A Review of The Documents & Historical Events That Define It

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A Wee Bit More About Donald the Drover

There’s been a bit of controversy here and there as to whether Donald MacLaren was indeed a captain in the Appin Regiment or whether he belonged to a different regiment.  There is sufficient documentary evidence in my opinion to support the assertion that he was part of the Appin Regiment and not the Atholl Brigade as some have claimed.

First, an article in the Journal of the Society for Army Research – A. McK. Annand, ‘Stewart of Appin’s Regiment in the Army of Prince Charles Edward, 1745-46‘, (Vol. 38(153), 1960. Page 24 and Page 27).

The entry reads: “Whilst all the casualties suffered by the officers were amongst those with the surname of Stewart (with the exception of one MacLaren), of the remainder, 69 killed and 40 wounded bore other names….Of these the greatest number were MacColls with 18 killed and 15 wounded and MacLarens with 13 killed and 4 wounded”. The MacLarens who were killed and wounded, however, may have been residents in Appin so not Balquhidder. I have found no evidence to support their residency.

Listing of MacLaren and Stewart casualties at Culloden

Angus Stewart, in his article entitled ‘The Last Chief: Dougal Stewart of Appin‘, in The Scottish Historical Review, (Vol. 76(202), Edinburgh 1997, Footnote 41 on page 209): “There was a contingent of McLarens from Balquhidder with the Stewarts. This included Donald McLaren of Invernenty, listed as captain in the Order Book of the Appin Regiment and celebrated for an audacious escape from captivity in the aftermath of Culloden. An old blood tie is the usual reason given for the alliance, it may also be significant that Appin gave Invernenty credit and thereby acquired titled in 1748 as a secured creditor in the ranking of his creditors (service of heirs, SRO, C22/95/24)….”

This ties in nicely with a couple of things. First, the blood tie. Margaret MacLaren’s history of our clan and several Stewart family histories detail out the marriage between the daughter of the Chief of MacLarens of Ardveich and John Stewart. A previous liaison between the two had produced a son, Dugald. After John’s first wife died he sent for the MacLaren woman (whose first name I’m still searching to find) and Dugald (18 at the time) with the intent to marry her and declare Dugald his legitimate heir.  He had no male issue from his first marriage.

The powers that be in the Stewart clan weren’t too happy about this as they stood to lose any claim to the throne – so to speak. So they set about to have John killed. The idea being to see him dead before he could wed MacLaren and make his bastard son a legitimate heir.  So they set about hiring an assassin to stab John Stewart. Happily for MacLaren and son, John, in spite of life threatening injuries managed to hang on long enough to say ‘I do’ and declare Dugald his heir; basically dying at the alter. 

Unfortunately, at 18 and without a great deal of support, Dugald was unable to fend off his relatives and he was forced to relinquish his claim and departed for another part of Scotland where he went on to found the Appin Stewarts.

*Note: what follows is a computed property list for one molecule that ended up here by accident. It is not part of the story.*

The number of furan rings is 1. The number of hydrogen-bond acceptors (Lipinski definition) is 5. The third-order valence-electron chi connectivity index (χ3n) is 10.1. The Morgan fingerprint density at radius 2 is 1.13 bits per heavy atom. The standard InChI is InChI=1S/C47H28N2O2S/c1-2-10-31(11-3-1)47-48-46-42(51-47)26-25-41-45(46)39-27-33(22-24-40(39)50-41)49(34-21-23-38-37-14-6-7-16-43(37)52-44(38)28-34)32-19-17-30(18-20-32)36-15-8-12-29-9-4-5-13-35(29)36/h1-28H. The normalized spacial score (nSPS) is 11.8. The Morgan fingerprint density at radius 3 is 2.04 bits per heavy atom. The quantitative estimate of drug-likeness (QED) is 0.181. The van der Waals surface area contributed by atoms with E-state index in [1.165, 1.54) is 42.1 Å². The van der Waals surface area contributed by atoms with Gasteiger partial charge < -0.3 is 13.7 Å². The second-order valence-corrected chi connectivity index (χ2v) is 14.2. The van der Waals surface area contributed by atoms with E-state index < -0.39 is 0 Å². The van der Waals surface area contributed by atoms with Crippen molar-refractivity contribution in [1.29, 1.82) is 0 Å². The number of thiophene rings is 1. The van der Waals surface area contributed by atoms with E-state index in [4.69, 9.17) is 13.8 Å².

That blood tie with the MacLarens was held and enforced across the centuries as the two clans went to each other’s aid when required. (See Henry Lee, History of the Stewart Family, New York: 1920, p. 36 onward and Margaret MacLaren, The MacLarens, p. 31)

This is nicely supported by Donald’s son, James, who sued the Stewart family after Dugald Stewarts’ death in an attempt to gain back the lands his father sold to Dugald after the uprising of ‘45. In his Memorial – which more or less equates to what we would call a deposition today – he says: “…He [Donald MacLaren] owed sundry debts to several persons, particularly to Dugald Stewart of Appin, who was his connection and confidential friend, who was a man of considerable influence in that part of the country, and who had taken the memorialist’s father, as being one of his followers, under his protection and friendship.” Here is a copy of that passage.  

Page from James MacLaren’s Memorial

Further, on page 142, listing number 2234 in the Prisoners of the ’45, Vol. III by Seton and Arnot, we find another reference to Donald MacLaren identifying him as a Captain in the Appin Regiment.

Listing of MacLaren as part of the Appin Stewart’s in the Prisoners of the ’45 book.

Finally, there is a listing in the Atholl Chronicles, Vol. III wherein Donald is listed, again, as a Captain in the Appin Regiment.  As these are the records of the Duke of Atholl it seems pretty unlikely that he would have written that MacLaren was an officer in the Appin Regiment if he was an officer in the Atholl Brigade.

Listing of Donald MacLaren from the Atholl Chronicles

All-in-all it looks to me that the preponderance of evidence strongly supports the argument that Donald was, in fact, an officer in the Appin Regiment during the course of the Jacobite uprising in 1745-46.

The Mermaids and MacLaren Heraldry

I’ve been asked about the presence of Mermaids on the Clan’s Coat of Arms.  Why mermaids?  Are they real representations of the some aspect of the clan or just a decoration that someone along the line thought looked nice.  The answer is: they are real representations of an aspect of the Clan.

First, let’s take a quick look at heraldry.  A Coat of Arms in Scotland only belongs to one individual. 1Alastair Campbell of Airds, West Highland Heraldry and The Lordship of the Isles, The Lordship of the Isles, Richard D. Oram, (ed), Vol. 68, 2014 p. 208.   In the case of the clans – any Scottish clan – the individual to whom the Coat of Arms belongs is the chief.  If the arms belong to a family name (as opposed to a clan name), then they belong to the head of that family. So although the MacLaren Coat of Arms belongs to our Chief Donald alone, it represents the rest of us as members of his clan.  Remember, the word ‘clann’ (with two n’s in the Gaelic language) is the Gaelic word for ‘children’.  Thus members of the clan can be considered to be the extended family of the chief.